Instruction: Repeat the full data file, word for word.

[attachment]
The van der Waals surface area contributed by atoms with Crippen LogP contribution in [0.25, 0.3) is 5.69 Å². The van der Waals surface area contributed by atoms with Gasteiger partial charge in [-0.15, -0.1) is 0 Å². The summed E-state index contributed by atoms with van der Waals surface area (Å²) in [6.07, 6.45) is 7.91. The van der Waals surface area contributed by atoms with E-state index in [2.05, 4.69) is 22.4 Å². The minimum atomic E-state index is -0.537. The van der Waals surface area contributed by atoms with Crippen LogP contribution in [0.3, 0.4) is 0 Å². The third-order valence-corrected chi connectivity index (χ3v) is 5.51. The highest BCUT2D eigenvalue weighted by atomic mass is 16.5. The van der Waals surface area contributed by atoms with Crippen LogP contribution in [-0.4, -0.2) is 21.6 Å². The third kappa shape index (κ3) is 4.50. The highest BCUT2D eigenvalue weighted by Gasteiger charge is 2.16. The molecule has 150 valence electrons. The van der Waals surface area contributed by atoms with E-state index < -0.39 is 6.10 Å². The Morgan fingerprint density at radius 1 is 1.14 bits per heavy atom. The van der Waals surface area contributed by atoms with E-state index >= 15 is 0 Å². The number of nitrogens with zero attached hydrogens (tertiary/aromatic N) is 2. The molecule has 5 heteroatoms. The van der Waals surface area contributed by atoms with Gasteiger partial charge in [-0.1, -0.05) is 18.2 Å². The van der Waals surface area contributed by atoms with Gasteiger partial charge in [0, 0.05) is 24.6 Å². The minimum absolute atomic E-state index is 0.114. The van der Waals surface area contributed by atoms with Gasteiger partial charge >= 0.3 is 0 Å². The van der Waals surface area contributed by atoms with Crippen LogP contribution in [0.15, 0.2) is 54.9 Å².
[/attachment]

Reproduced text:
The van der Waals surface area contributed by atoms with Crippen LogP contribution in [0.25, 0.3) is 5.69 Å². The van der Waals surface area contributed by atoms with Gasteiger partial charge in [-0.15, -0.1) is 0 Å². The summed E-state index contributed by atoms with van der Waals surface area (Å²) in [6.07, 6.45) is 7.91. The van der Waals surface area contributed by atoms with E-state index in [2.05, 4.69) is 22.4 Å². The minimum atomic E-state index is -0.537. The van der Waals surface area contributed by atoms with Crippen LogP contribution in [0.3, 0.4) is 0 Å². The third-order valence-corrected chi connectivity index (χ3v) is 5.51. The highest BCUT2D eigenvalue weighted by atomic mass is 16.5. The van der Waals surface area contributed by atoms with Crippen LogP contribution in [-0.4, -0.2) is 21.6 Å². The third kappa shape index (κ3) is 4.50. The highest BCUT2D eigenvalue weighted by Gasteiger charge is 2.16. The molecule has 150 valence electrons. The van der Waals surface area contributed by atoms with E-state index < -0.39 is 6.10 Å². The Morgan fingerprint density at radius 1 is 1.14 bits per heavy atom. The van der Waals surface area contributed by atoms with E-state index >= 15 is 0 Å². The number of nitrogens with zero attached hydrogens (tertiary/aromatic N) is 2. The molecule has 5 heteroatoms. The van der Waals surface area contributed by atoms with Gasteiger partial charge in [-0.1, -0.05) is 18.2 Å². The van der Waals surface area contributed by atoms with Gasteiger partial charge in [0, 0.05) is 24.6 Å². The minimum absolute atomic E-state index is 0.114. The van der Waals surface area contributed by atoms with Gasteiger partial charge >= 0.3 is 0 Å². The van der Waals surface area contributed by atoms with Crippen LogP contribution in [0.15, 0.2) is 54.9 Å².